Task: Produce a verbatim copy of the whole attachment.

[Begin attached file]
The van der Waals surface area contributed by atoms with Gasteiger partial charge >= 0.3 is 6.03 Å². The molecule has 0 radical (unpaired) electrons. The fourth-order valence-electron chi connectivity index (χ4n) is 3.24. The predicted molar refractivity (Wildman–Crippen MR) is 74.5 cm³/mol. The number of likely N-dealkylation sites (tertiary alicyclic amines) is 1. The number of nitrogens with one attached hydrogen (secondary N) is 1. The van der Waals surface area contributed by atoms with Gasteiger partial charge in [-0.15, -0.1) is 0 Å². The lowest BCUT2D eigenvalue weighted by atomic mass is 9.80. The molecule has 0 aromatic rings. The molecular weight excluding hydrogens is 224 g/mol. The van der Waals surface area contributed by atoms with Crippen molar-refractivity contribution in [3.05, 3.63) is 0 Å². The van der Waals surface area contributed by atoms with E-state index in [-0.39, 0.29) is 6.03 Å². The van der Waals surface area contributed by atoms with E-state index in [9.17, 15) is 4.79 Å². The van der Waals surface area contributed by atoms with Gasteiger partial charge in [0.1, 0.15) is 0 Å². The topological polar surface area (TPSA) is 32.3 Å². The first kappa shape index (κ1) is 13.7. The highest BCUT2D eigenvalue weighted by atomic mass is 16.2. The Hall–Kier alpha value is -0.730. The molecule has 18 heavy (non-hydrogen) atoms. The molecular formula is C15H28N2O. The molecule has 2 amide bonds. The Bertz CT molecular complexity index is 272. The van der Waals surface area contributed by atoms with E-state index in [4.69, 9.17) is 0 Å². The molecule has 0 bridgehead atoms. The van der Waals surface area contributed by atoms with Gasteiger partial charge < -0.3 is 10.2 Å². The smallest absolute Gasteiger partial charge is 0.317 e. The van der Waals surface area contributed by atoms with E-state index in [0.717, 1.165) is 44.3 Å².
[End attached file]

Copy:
The van der Waals surface area contributed by atoms with Gasteiger partial charge >= 0.3 is 6.03 Å². The molecule has 0 radical (unpaired) electrons. The fourth-order valence-electron chi connectivity index (χ4n) is 3.24. The predicted molar refractivity (Wildman–Crippen MR) is 74.5 cm³/mol. The number of likely N-dealkylation sites (tertiary alicyclic amines) is 1. The number of nitrogens with one attached hydrogen (secondary N) is 1. The van der Waals surface area contributed by atoms with Gasteiger partial charge in [-0.15, -0.1) is 0 Å². The lowest BCUT2D eigenvalue weighted by atomic mass is 9.80. The molecule has 0 aromatic rings. The molecular weight excluding hydrogens is 224 g/mol. The van der Waals surface area contributed by atoms with Crippen molar-refractivity contribution in [3.05, 3.63) is 0 Å². The van der Waals surface area contributed by atoms with E-state index in [-0.39, 0.29) is 6.03 Å². The van der Waals surface area contributed by atoms with E-state index in [9.17, 15) is 4.79 Å². The van der Waals surface area contributed by atoms with Gasteiger partial charge in [0.1, 0.15) is 0 Å². The topological polar surface area (TPSA) is 32.3 Å². The first kappa shape index (κ1) is 13.7. The highest BCUT2D eigenvalue weighted by atomic mass is 16.2. The Hall–Kier alpha value is -0.730. The molecule has 18 heavy (non-hydrogen) atoms. The molecular formula is C15H28N2O. The molecule has 2 amide bonds. The Bertz CT molecular complexity index is 272. The van der Waals surface area contributed by atoms with E-state index in [4.69, 9.17) is 0 Å². The molecule has 0 bridgehead atoms. The van der Waals surface area contributed by atoms with Gasteiger partial charge < -0.3 is 10.2 Å². The smallest absolute Gasteiger partial charge is 0.317 e. The van der Waals surface area contributed by atoms with E-state index in [0.717, 1.165) is 44.3 Å².